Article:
Petit theft (sometimes called petty theft) is a misdemeanor theft offense in Florida that pertains to thefts valued under $300. A misdemeanor theft conviction can potentially result in serious, long-lasting and far-reaching repercussions. A conviction for a theft offense is considered a crime of moral turpitude (dishonesty) and can potentially result in the following:

  • denial or loss of professional memberships
  • loss of business opportunities and advancements
  • loss of personal and professional trust
  • loss or denial of academic scholarship opportunities
  • driver’s license suspension
  • criminal record

What The State Of Florida Needs To Prove Is Intent.

In order to prove the crime of petit theft, the State must prove the following elements beyond a reasonable doubt:

  • The defendant knowingly and unlawfully obtained or used, or endeavored to obtain or use, the property alleged to be the victim’s.
  • He or she did so with intent to either temporarily or permanently:
  • Deprive the victim of their right to the property or any benefit from it,
  • Appropriate the property of the victim to his or her own use or to the use of another not entitled to it. (Fl. Std. Jury Instructions).

What Does The Florida Statute Say About Petit Theft?

Petit theft is detailed in Florida Statute 812.014:

Theft is defined in section (1):

  • A person commits theft if he or she knowingly obtains or uses, or endeavors to obtain or to use, the property of another with the intent to, either temporarily or permanently:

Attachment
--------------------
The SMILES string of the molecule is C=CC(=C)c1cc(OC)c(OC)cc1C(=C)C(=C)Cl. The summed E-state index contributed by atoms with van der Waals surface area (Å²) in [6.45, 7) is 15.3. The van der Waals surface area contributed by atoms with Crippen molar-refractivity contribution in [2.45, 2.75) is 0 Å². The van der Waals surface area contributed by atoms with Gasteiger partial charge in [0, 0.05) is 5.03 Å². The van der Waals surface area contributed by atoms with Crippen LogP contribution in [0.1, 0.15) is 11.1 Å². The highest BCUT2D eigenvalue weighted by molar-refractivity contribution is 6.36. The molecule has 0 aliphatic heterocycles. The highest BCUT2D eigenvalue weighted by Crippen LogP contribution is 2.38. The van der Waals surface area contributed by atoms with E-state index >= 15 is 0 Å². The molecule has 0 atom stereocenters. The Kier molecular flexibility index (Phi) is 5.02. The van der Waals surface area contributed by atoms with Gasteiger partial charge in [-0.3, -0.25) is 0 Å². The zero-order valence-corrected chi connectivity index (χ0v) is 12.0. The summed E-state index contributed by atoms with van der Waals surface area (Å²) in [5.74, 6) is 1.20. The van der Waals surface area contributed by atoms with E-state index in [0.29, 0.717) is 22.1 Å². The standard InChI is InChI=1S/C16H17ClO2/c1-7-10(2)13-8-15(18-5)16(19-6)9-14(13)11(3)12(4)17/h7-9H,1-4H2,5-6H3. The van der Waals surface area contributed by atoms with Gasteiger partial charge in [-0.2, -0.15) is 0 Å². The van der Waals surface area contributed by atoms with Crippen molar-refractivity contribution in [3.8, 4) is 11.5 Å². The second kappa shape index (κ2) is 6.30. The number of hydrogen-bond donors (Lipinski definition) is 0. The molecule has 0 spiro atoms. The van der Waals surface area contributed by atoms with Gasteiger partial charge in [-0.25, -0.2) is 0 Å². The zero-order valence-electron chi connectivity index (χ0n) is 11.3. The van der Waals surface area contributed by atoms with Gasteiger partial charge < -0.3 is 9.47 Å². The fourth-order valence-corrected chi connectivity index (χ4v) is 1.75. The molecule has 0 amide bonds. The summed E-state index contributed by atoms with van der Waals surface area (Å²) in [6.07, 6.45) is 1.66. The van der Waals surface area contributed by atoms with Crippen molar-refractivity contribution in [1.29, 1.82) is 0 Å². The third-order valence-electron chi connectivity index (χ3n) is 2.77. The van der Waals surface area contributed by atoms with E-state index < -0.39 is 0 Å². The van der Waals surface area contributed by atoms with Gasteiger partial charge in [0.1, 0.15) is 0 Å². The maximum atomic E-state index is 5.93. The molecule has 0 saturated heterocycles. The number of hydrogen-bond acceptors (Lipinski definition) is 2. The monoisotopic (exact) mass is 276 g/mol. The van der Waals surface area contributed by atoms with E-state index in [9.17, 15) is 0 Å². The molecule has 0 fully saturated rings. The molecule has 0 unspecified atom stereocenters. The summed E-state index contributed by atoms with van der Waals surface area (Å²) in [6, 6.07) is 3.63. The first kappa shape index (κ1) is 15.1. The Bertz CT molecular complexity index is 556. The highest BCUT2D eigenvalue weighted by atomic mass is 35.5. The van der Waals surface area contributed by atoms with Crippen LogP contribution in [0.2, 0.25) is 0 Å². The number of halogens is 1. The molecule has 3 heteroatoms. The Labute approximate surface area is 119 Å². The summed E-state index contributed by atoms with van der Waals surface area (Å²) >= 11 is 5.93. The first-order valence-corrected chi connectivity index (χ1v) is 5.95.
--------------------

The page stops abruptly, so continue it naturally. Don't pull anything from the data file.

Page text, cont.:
• (a) Deprive the other person of a right to the property or a benefit of the property;
  • (b) Appropriate the property to his or her own use or to the use of any person not entitled to the use of the property.

First Degree Petit Theft:

  • Value of property: between $100 and less than $300.
  • First degree misdemeanor
  • Maximum punishment: 1 year jail, 1 year probation, maximum fine of $1,000 (any combination)

Second Degree Petit Theft:

  • Value of allegedly stolen property: less than $100.
  • Second degree misdemeanor
  • Maximum punishment: 60 days jail, 60 days probation, maximum fine of $500 (any combination)

Previous Theft Convictions:

If the accused commits petit theft and was previously convicted of any theft offense, they will commit a first degree misdemeanor.

If the accused commits petit theft and has two or more theft convictions, they will commit a third degree felony.